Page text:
A landmark meeting in 1987 promised that high-temperature superconductors would change the world. No one realized how long it would take
My dad worked for NASA, recruited John Glenn and knew Neil Armstrong
My father was one of those who worked feverishly behind the scenes 50 years ago to get astronauts safely to the moon and back
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Pres. Obama yesterday ordered a 60-day review of federal government programs designed to protect online info, including tax records, social security numbers, passport info and classified documents...
How we unknowingly reveal our socioeconomic status using nonverbal behaviors
The U.S. Army has halted research on most germs at the same biodefense lab fingered as the source of the deadly 2001 anthrax mailings, after discovering that some of the pathogens stored in its refrigerators and freezers aren’t listed in its database...
Cholesterol-lowering statins are the best-selling class of drugs in the country. But as their pool of takers has expanded, critics have complained that the meds, while effective in reducing heart attacks and strokes, haven’t been proved to save lives.
But new research, published today in the Archives of Internal Medicine , indicates that statins do, in fact, reduce the risk of dying for both people with heart disease and for those who are taking the drugs because their cholesterol is elevated...
Former vice president Al Gore keeps racking up the hardware in his campaign to fight global warming. First An Inconvenient Truth, his documentary on climate change, nabbed an Academy Award for best documentary...
Alzheimer's behind the wheel: A medical test to determine if people with the disease should be driving?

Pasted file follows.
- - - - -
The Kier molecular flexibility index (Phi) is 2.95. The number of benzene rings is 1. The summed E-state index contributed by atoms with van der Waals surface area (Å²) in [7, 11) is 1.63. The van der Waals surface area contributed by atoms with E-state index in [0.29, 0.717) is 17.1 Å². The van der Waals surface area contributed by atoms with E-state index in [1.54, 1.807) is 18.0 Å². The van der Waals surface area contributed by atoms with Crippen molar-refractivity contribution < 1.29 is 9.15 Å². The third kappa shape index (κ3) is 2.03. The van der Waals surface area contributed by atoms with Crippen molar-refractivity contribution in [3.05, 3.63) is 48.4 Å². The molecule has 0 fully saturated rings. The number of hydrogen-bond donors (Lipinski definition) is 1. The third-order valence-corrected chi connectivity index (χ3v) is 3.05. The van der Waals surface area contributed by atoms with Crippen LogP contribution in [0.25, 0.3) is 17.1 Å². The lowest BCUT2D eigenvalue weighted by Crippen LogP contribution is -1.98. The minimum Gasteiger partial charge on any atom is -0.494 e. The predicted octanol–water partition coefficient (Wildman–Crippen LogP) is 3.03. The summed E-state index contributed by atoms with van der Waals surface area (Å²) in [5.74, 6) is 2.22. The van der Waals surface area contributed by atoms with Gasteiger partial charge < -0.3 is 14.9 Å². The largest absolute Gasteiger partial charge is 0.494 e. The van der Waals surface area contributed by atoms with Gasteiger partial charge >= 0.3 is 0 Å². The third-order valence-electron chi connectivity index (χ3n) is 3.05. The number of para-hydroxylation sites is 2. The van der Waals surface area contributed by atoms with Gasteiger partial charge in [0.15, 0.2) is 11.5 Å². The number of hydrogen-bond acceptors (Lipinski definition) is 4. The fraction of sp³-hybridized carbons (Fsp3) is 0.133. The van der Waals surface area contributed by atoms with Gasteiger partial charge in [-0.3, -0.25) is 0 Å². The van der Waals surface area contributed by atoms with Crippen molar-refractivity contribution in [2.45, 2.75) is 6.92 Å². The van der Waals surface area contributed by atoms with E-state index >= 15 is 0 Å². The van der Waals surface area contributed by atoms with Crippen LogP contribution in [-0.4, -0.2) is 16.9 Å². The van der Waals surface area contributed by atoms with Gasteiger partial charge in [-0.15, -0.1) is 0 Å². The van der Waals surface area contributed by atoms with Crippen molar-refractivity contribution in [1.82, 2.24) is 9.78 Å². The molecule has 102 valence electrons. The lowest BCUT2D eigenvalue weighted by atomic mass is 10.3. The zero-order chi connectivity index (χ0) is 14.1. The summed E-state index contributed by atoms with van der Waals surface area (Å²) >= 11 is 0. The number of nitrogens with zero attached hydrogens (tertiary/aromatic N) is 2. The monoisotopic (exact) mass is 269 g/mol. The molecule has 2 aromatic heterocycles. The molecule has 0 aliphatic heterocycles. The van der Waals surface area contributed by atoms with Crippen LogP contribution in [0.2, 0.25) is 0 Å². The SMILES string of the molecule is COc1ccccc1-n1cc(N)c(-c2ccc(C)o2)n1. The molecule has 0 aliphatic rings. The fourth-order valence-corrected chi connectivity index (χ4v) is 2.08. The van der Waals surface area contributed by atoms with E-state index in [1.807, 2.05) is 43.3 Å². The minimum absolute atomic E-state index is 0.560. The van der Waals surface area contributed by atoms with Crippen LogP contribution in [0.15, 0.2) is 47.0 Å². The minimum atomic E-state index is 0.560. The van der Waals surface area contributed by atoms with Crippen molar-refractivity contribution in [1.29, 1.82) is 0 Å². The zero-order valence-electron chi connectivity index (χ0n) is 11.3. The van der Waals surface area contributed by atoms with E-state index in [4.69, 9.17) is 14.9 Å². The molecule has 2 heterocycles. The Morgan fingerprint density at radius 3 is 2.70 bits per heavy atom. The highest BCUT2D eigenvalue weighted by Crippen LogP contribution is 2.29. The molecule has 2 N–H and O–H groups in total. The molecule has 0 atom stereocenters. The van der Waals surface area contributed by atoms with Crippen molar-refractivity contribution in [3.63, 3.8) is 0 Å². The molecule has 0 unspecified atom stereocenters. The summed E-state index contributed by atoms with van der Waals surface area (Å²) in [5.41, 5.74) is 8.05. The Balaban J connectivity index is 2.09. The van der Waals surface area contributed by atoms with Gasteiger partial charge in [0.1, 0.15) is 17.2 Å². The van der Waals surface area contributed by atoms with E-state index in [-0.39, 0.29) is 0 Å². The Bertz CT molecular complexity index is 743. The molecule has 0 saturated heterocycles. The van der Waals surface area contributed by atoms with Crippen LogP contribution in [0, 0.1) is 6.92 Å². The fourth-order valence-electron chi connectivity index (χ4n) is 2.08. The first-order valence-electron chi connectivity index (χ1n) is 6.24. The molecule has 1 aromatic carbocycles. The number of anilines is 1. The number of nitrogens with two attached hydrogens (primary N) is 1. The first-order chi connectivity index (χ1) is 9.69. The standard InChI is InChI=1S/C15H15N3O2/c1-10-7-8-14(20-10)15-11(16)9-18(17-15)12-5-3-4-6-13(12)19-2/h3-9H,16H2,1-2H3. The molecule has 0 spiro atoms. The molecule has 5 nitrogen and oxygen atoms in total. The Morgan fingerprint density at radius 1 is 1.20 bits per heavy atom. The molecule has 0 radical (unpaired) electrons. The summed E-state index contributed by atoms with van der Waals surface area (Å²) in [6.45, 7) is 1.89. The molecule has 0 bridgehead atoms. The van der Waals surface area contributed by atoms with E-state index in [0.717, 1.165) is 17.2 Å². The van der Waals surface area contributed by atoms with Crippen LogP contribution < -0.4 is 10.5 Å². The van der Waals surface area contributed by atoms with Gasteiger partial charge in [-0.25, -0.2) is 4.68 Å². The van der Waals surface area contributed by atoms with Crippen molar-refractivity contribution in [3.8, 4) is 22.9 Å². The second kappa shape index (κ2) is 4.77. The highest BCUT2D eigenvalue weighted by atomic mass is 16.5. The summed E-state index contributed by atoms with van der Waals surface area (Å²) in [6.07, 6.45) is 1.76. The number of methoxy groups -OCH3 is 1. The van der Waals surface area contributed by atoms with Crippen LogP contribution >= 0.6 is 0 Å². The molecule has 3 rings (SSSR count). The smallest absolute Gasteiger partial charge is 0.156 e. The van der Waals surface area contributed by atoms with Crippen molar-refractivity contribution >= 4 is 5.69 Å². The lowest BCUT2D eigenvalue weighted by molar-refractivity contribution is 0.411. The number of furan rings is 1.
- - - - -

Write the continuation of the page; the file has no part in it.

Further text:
Giving Alzheimer's patients a battery of cognitive tests may help predict whether it's safe for them (and us) to get behind the wheel, according to a new study.
Any biology textbook will tell you that all cells—human, bacteria, plant, what have you—build their membranes using phospholipids, fatty molecules that contain phosphorus.
The Food and Drug Administration (FDA) has approved an Rx called ATryn, which is made from goats genetically altered to produce the blood-thinning protein antithrombin.
Fellas, you might want to think, well, twice about following Olympic swimmer Michael Phelps' lead. A study published today in the journal Cancer linked frequent marijuana use to the possibility of a slim increased risk of testicular cancer...
If you follow biotechnology at all, you probably know that there is red biotech for medical applications (example: using bacteria to produce drugs); white biotech for industrial applications (example: using microbes instead of chemicals); and green biotech for agriculture (example: using genetically modified crops.)
So it was only a matter of time before someone came up with a term for using biotechnology to come up with new fuel sources...
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